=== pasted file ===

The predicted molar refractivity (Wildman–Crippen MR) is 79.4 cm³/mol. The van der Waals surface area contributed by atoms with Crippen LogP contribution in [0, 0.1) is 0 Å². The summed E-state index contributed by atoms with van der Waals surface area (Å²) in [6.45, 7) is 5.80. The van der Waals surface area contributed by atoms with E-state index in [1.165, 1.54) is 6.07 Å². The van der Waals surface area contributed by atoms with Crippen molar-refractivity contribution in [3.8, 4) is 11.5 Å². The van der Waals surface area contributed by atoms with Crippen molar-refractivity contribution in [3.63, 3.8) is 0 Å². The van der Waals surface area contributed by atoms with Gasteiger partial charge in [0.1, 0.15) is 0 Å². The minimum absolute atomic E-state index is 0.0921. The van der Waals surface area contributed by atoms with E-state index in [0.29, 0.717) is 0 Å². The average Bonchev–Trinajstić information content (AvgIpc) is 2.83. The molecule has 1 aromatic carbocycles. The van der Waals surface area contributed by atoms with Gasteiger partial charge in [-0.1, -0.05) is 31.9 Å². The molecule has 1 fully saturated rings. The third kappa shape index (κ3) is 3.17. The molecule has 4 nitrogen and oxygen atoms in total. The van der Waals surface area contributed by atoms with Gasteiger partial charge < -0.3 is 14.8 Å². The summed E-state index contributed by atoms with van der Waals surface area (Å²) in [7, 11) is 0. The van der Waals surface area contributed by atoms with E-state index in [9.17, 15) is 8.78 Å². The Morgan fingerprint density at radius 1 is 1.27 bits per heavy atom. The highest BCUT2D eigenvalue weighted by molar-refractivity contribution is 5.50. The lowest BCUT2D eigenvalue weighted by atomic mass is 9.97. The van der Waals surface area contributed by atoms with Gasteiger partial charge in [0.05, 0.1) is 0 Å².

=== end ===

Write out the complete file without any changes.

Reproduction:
The predicted molar refractivity (Wildman–Crippen MR) is 79.4 cm³/mol. The van der Waals surface area contributed by atoms with Crippen LogP contribution in [0, 0.1) is 0 Å². The summed E-state index contributed by atoms with van der Waals surface area (Å²) in [6.45, 7) is 5.80. The van der Waals surface area contributed by atoms with E-state index in [1.165, 1.54) is 6.07 Å². The van der Waals surface area contributed by atoms with Crippen molar-refractivity contribution in [3.8, 4) is 11.5 Å². The van der Waals surface area contributed by atoms with Crippen molar-refractivity contribution in [3.63, 3.8) is 0 Å². The van der Waals surface area contributed by atoms with Gasteiger partial charge in [0.1, 0.15) is 0 Å². The minimum absolute atomic E-state index is 0.0921. The van der Waals surface area contributed by atoms with E-state index in [0.29, 0.717) is 0 Å². The average Bonchev–Trinajstić information content (AvgIpc) is 2.83. The molecule has 1 aromatic carbocycles. The van der Waals surface area contributed by atoms with Gasteiger partial charge in [-0.1, -0.05) is 31.9 Å². The molecule has 1 fully saturated rings. The third kappa shape index (κ3) is 3.17. The molecule has 4 nitrogen and oxygen atoms in total. The van der Waals surface area contributed by atoms with Gasteiger partial charge < -0.3 is 14.8 Å². The summed E-state index contributed by atoms with van der Waals surface area (Å²) in [7, 11) is 0. The van der Waals surface area contributed by atoms with E-state index in [9.17, 15) is 8.78 Å². The Morgan fingerprint density at radius 1 is 1.27 bits per heavy atom. The highest BCUT2D eigenvalue weighted by molar-refractivity contribution is 5.50. The lowest BCUT2D eigenvalue weighted by atomic mass is 9.97. The van der Waals surface area contributed by atoms with Gasteiger partial charge in [0.05, 0.1) is 0 Å².